Review Price £1,055.00
LG's approach to 3D is either impressively wide-ranging or rather scattershot, depending on your point of view. For as well as the direct LED alternate frame 3D and CCFL LCD passive 3D screens we've already looked at, the brand also now has plasma 3D alternate fame models, which we'll be looking at soon, and edge LED 3D models, one of which sits before us today.
The set in question is the 47in 47LX6900, and a very nice-looking set it is too. It doesn't have the 'single layer' fascia finish of LG's so-called Infinia sets, but its slightly split-level bezel, gentle blue tinge to its extremities, blue-necked desktop stand, and extreme (sub 3cm) thinness make it a sight to behold.
Given how thin it is, though, it seems a bit daft that many of its connections - including three of its four HDMIs - face straight out of the TV's rear. This means the set isn't nearly as easy to hang on a wall as such a slender TV should be.
At least the connectivity on offer is pleasingly prodigious. For as well as the previously mentioned four HDMIs, you get an Ethernet port, a USB input, a D-Sub PC port, and a port for attaching LG's cool-sounding-but-hard-to-find Wireless AV Link optional extra box, via which you can stream in HD video and audio wirelessly from your external sources.
The Ethernet port offers all the features we would expect of such a socket, too. For instance, it's there as mandatory support for a built-in Freeview HD tuner. Plus it can be used to jack the TV into your network for playback of video, music and photo files from a connected DLNA PC. And finally it can be used to access LG's NetCast online service.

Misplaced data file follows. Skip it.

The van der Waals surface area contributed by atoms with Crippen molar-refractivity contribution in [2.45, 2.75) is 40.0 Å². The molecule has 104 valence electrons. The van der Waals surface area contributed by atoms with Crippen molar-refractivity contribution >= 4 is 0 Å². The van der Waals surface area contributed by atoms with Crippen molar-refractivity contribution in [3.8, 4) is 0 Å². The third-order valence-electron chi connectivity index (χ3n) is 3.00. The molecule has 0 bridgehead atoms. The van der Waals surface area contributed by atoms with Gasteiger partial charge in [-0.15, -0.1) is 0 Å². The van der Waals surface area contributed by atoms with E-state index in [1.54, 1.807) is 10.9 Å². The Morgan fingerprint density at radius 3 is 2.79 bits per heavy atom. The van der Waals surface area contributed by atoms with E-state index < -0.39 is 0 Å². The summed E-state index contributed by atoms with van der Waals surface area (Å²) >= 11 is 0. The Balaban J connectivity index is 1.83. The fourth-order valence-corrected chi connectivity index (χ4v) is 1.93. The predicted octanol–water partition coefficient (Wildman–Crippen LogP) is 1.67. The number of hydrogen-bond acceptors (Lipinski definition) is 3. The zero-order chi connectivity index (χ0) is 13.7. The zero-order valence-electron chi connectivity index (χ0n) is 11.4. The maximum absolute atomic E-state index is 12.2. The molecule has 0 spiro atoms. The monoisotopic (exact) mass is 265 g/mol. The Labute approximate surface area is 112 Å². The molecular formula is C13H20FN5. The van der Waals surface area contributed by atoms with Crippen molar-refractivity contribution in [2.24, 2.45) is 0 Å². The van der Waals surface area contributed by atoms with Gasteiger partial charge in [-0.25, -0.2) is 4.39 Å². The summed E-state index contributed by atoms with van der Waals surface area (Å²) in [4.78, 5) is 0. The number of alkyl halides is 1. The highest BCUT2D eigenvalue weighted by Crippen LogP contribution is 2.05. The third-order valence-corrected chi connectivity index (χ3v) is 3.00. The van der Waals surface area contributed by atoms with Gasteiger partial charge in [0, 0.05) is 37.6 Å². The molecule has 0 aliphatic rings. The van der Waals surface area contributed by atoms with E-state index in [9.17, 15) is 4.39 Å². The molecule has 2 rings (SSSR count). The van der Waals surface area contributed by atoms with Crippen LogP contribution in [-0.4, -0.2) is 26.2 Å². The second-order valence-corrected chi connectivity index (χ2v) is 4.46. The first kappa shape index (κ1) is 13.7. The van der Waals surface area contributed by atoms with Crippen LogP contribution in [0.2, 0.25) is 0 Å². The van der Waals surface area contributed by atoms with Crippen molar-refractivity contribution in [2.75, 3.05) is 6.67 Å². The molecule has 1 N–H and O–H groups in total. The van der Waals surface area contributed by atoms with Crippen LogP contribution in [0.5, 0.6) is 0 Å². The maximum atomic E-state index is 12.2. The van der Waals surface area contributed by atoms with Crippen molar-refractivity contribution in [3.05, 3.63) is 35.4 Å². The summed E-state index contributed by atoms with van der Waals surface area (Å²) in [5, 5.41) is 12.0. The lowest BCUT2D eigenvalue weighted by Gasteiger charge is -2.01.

As noted in other recent LG reviews, this service is currently a bit rubbish compared to rival systems, with only YouTube, Picasa and Accuweather services to its name. We're really looking forward to being able to talk about more exciting online features with LG's 2011 range!
What the 47LX6900 lacks in Net services, though, it makes up for in picture setup options. For it's yet another LG TV that's been endorsed by the Imaging Science Foundation, meaning it has such excellent calibration aids as two or 10-point gamma adjustment, and a pretty fulsome colour management system, including the facilities to adjust the brightness and contrast of the RGB colour components and the saturation and tint of the RGBCMY elements.
The set also carries LG's TruMotion 200Hz system, and rather more controversially/craply, local dimming, whereby sections of the edge LED lighting can be adjusted individually. The problem with this is that the level of localisation achievable is really very limited, with the result that if you have bright parts of a picture within a generally dark scene, you end up with a pretty blatant - and thus highly distracting - ugly grey square around the bright part of the picture. So basically, our advice is that you keep this feature turned off at all times!
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